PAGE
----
Thursday, September 19, 2019

Analysis: The Implicatons of a Wealth Tax in the U.S.

Public Finance, Inequality, Cash Flow

Empirically, broad wealth inequality has a potentially negative effect on economic growth. Countries where gaps between income and wealth narrow have much greater overall economic growth than countries with widening income gaps. The OECD finds that the large disparities in income can be associated with 10% reduced growth in Mexico and New Zealand, and up to 9% in the U.S. This is generally caused by the reduced educational outcome from the bottom 40% of earners, which we already knew.

Calls to address inequality have created discourse surrounding the economic implications of a wealth tax. Proponents of a wealth tax concede that it's not a pro-growth policy. Instead, they contend that reducing inequality and redistributing the benefits will be better for growth in the long run. While this may be somewhat true when factoring in other policy decisions, many arguments for a wealth tax are inconsistent with tax and public finance literature. In fact, it would be better and more attractive to abandon a wealth tax and favor taxing capital income and/or consumption. 

In the paper linked below, "a tax of t on wealth is revenue-equivalent to a tax of τ = (1+r )t/r imposed on capital income rW." (With a two percent rate of return, a 2 percent wealth tax is a 102 percent tax on capital income) If we want to analyze the analytical implications of a wealth tax, we can break down the rate of return and see what the literature suggests each tax on said return will do. 
r = normal rate of return + risk + rents

When most people think about inequality and power imbalances in society, they think about rents. They think about corporations deriving supernormal profits/extraordinary returns from extensive market power, rent-seeking, government protection of an industry, or a misrepresentation of income which one could view as unethical. The literature suggests that "a uniform capital income tax collects revenue at a high rate, (1+r)/r times higher than a wealth tax, from all these components." A wealth tax can produce the same amount of revenue, but it would be done so through taxing the principal. What does this mean? Choosing to use wealth relieves rents which are exactly what we're trying to tax, extraordinary returns. If you want to be less distortionary and focus on supernormal profits, you should favor a 20 percent capital income tax over a 2 percent wealth tax.

There are many ways we can utilize the current tax code to expose us to supernormal profits, but still be consistent with sound tax literature. For instance, you can deduct the investment from capital gains(thus reducing the burden on "savings") and then tax the return. This gives the IRS some exposure to supernormal returns while maintaining that the code is conducive towards investment, placing weight on the correct tax element, correcting the base, and not relieving pressure on rents.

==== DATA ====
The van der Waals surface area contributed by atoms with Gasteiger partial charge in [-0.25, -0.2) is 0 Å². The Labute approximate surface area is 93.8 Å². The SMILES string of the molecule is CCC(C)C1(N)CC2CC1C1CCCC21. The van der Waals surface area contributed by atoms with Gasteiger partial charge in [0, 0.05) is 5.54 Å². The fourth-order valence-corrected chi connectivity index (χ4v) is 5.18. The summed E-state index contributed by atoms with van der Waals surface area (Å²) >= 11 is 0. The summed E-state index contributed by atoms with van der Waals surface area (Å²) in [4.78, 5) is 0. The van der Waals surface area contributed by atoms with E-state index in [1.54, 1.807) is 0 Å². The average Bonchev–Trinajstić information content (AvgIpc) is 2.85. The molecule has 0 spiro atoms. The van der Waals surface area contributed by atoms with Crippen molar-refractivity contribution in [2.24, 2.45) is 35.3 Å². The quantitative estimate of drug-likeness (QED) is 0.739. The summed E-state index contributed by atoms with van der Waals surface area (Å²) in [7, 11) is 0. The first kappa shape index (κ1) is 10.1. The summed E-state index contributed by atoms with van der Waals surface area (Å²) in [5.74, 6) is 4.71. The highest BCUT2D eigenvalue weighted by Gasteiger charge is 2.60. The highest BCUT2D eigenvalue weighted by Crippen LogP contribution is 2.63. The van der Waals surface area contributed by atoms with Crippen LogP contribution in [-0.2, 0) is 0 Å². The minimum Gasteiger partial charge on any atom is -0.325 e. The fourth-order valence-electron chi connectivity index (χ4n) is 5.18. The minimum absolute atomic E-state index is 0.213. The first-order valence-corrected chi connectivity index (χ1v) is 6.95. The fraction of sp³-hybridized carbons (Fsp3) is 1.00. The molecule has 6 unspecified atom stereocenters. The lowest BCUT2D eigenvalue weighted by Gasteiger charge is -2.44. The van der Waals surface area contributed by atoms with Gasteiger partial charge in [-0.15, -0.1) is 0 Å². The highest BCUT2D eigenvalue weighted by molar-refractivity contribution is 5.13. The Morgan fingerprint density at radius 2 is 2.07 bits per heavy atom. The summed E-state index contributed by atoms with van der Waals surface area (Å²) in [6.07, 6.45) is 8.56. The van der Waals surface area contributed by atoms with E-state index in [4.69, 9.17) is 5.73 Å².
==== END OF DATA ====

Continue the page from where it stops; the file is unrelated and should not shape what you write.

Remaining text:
Does this tax logic sound attractive? It should! And you can apply this to the tax base in general. On the intensive margin, the tax base reduces normal returns. Lower after-tax returns reduce investment, productivity, wages, and economic growth. To address this, we want to exempt the normal return and focus on taxing cash flows and consumption. On the extensive margin, we focus on entrepreneurship, long-run dynamism, and tax competition.  What we want to do is minimize marginal tax rates on capital and limit average effective rates(tax burden) from rising above international norms and factor in incentives such as relations to the labor supply.

Thursday, September 5, 2019

Cost & Benefit Analysis: Inflation Targets

For the past two decades, monetary regimes have implicitly and explicitly targeted a low rate of inflation of ~2-4%. Targeting depreciation has led to criticisms as to why the monetary authorities are devaluing a nation's currency. However, people often fail to take into consideration to costs and benefits of different inflation targets.

Low Negative Inflation

Friedman was someone who actually argued that the optimal rate of inflation was negative. Spending cash has welfare benefits and, in theory, monetary policy should be used to maximize those benefits, i.e. reduce the cost of cash. In this case, the cost of cash in the nominal interest rate, which represents the risk-free rate of return. The real interest rate is determined by our advancements in technology, productivity, supply-side policies(which effect the previous two examples) and culture, and is positive in the long run. If real interest rates are positive, and nominal interest rates are zero, then the optimal inflation rate must be negative(to have a stable monetary policy/no tightness) since the real interest rate equals the nominal interest rate minus the inflation rate.